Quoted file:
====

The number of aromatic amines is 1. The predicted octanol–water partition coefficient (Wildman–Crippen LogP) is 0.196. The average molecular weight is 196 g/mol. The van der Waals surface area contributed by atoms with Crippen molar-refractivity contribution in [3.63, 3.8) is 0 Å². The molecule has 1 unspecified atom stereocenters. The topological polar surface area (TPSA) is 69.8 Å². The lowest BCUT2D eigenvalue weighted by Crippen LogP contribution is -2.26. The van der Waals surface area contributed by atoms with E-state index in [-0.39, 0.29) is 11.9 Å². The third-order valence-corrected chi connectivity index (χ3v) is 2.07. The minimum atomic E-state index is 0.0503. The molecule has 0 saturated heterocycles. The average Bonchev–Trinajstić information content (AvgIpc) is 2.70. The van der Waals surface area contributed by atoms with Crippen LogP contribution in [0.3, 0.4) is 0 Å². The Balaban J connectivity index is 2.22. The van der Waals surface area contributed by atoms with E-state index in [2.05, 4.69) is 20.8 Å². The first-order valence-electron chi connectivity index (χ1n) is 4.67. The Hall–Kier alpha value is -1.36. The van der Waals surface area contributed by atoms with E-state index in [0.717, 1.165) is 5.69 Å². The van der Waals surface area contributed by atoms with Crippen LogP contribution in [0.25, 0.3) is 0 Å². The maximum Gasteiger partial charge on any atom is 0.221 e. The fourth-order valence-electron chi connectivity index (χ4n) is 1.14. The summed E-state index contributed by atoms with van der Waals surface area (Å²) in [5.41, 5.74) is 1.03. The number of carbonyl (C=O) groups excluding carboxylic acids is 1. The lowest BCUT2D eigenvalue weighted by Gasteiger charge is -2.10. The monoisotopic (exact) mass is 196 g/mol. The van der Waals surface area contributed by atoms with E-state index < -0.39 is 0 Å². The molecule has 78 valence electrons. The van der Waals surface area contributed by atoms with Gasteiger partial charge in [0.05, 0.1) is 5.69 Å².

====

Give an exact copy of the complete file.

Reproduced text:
The number of aromatic amines is 1. The predicted octanol–water partition coefficient (Wildman–Crippen LogP) is 0.196. The average molecular weight is 196 g/mol. The van der Waals surface area contributed by atoms with Crippen molar-refractivity contribution in [3.63, 3.8) is 0 Å². The molecule has 1 unspecified atom stereocenters. The topological polar surface area (TPSA) is 69.8 Å². The lowest BCUT2D eigenvalue weighted by Crippen LogP contribution is -2.26. The van der Waals surface area contributed by atoms with E-state index in [-0.39, 0.29) is 11.9 Å². The third-order valence-corrected chi connectivity index (χ3v) is 2.07. The minimum atomic E-state index is 0.0503. The molecule has 0 saturated heterocycles. The average Bonchev–Trinajstić information content (AvgIpc) is 2.70. The van der Waals surface area contributed by atoms with Crippen LogP contribution in [0.3, 0.4) is 0 Å². The Balaban J connectivity index is 2.22. The van der Waals surface area contributed by atoms with E-state index in [2.05, 4.69) is 20.8 Å². The first-order valence-electron chi connectivity index (χ1n) is 4.67. The Hall–Kier alpha value is -1.36. The van der Waals surface area contributed by atoms with E-state index in [0.717, 1.165) is 5.69 Å². The van der Waals surface area contributed by atoms with Crippen LogP contribution in [0.25, 0.3) is 0 Å². The maximum Gasteiger partial charge on any atom is 0.221 e. The fourth-order valence-electron chi connectivity index (χ4n) is 1.14. The summed E-state index contributed by atoms with van der Waals surface area (Å²) in [5.41, 5.74) is 1.03. The number of carbonyl (C=O) groups excluding carboxylic acids is 1. The lowest BCUT2D eigenvalue weighted by Gasteiger charge is -2.10. The monoisotopic (exact) mass is 196 g/mol. The van der Waals surface area contributed by atoms with E-state index < -0.39 is 0 Å². The molecule has 78 valence electrons. The van der Waals surface area contributed by atoms with Gasteiger partial charge in [0.05, 0.1) is 5.69 Å².